Learning Together

May 04, 2018  •  1 Comment

Competition can sometimes be healthy. But when you want to learn new skills it can help if you join forces with other like minded people.  Photography especially lends itself to this. Don’t let your competitive juices ruin what could be a valuable relationship.  Even just two people going out together can be a learning experience.  We can watch how each of us sets up a photo.  You know that everyone sees scenery differently and each of us will shoot the same thing but the final image may look completely different.


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For someone just starting out in the photography field, it can be extremely useful to find someone who has been shooting for a number of years.  Tag along with them and watch how they set up to shoot.  

Do they have multiple lenses for their camera?  
Do they have a tripod?
Do they walk around and put the camera up to their eye, scouting out the best scene?




Multiple lenses can help you if you want to get up close or go wide.  That’s why (I believe)  it is important to have at LEAST two lenses, a wide angle and a telephoto.  That way you cover your bases.  However, with a telephoto lens comes more challenges.  Which is why I also recommend having a tripod when going out.  See?  Photography can quickly eat up much of your expenses.  There’s always something else to acquire.  


Anyway, back on topic:
Shooting together can foster friendship and it can also help each other improve their work.  I think landscape photographers would benefit the greatest from teaming up.  

When do they shoot?
What lens are they using?
Do they have a
lens hood?


In general, photographers do their best to avoid shooting at the height of day.  An hour before sunset, the golden hour or the magic hour is usually thought of as the best time to be out with your camera.  If you are out at an earlier time, a lens hood is a useful tool to have as it will prevent lens flare.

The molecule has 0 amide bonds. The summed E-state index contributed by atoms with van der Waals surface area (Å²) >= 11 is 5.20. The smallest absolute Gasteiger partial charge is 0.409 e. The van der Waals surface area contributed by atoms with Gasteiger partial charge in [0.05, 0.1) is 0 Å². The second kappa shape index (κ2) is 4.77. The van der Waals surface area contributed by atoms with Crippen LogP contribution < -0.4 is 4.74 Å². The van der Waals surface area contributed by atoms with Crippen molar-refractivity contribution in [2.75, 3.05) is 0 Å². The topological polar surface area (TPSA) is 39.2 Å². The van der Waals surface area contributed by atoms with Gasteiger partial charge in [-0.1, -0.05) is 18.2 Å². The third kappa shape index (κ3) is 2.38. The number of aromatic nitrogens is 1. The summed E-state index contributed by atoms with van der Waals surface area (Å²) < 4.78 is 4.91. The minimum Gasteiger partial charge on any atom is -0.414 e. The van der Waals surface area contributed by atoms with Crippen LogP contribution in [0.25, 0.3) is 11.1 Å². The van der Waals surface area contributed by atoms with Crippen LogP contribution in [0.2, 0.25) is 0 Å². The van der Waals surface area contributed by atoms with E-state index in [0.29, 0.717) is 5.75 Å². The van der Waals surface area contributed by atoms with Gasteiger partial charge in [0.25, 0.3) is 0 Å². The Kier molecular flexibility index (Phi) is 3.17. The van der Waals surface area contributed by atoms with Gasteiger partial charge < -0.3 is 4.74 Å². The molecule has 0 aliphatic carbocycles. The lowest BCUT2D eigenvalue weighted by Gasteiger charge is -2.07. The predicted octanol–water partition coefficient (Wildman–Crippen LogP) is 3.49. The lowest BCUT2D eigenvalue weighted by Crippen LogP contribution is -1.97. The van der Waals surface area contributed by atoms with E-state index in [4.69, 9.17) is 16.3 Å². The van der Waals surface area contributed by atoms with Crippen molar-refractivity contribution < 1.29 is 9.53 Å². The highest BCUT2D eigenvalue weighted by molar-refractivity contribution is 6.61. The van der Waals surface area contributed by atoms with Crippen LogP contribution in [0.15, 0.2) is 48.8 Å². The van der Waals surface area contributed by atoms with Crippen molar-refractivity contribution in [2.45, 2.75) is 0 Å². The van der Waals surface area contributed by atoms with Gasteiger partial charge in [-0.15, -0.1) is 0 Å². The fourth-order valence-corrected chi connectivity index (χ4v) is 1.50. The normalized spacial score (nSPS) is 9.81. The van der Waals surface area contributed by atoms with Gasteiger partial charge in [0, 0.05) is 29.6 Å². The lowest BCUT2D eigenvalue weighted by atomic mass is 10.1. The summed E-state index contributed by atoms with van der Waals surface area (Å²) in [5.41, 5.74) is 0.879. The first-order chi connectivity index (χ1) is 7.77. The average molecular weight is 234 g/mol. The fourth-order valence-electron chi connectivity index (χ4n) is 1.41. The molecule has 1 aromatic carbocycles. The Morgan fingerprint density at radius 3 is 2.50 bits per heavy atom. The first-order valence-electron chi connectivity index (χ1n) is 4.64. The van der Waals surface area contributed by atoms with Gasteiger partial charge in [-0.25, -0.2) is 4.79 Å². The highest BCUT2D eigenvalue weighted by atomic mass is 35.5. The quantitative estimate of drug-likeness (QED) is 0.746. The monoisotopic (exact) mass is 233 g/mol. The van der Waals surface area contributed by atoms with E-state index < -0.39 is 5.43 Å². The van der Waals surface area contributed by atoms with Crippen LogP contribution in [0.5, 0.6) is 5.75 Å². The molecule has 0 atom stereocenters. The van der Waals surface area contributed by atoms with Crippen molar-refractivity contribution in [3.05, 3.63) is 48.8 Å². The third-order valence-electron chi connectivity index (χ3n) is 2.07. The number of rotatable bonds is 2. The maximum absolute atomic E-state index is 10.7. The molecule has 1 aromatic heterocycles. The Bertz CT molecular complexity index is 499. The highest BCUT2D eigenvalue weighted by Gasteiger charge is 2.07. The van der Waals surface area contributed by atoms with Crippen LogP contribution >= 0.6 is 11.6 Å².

The above two things, I learned from shooting with other photographers.  Typically, people learn best by exposure.  Watching others work, then asking questions.  If you don’t work with others, you won’t get see how they set up and what they do when photographing.  You won’t get to ask questions and grow as an artist.


Don’t let competition keep you from seeking out other photographers.  They may feel just as intimidated, just as fearful as you.  Reach out first.  Take the first step. 
You may just be surprised.  
You may just find a new friend.  
You may just learn something new.


But you won’t do any of these if you don’t make the first move.


In the meantime:
Focus on what's ahead of you.


Roy A Ackerman, PhD, EA(non-registered)
i learned some basic photography when I became the photo editor of my K-9 yearbook. I actually developed my own photos (and those of others), which let me learn even more about the process. And, since i wasn't dropping a ton of money to see my results, I could "play" with different settings and learn what that did - or didn't- do. Given the fact that we now have digital photography, a tyro could learn the same almost immediately.
And, comparing one's results with another's simply amplifies the possibilities.
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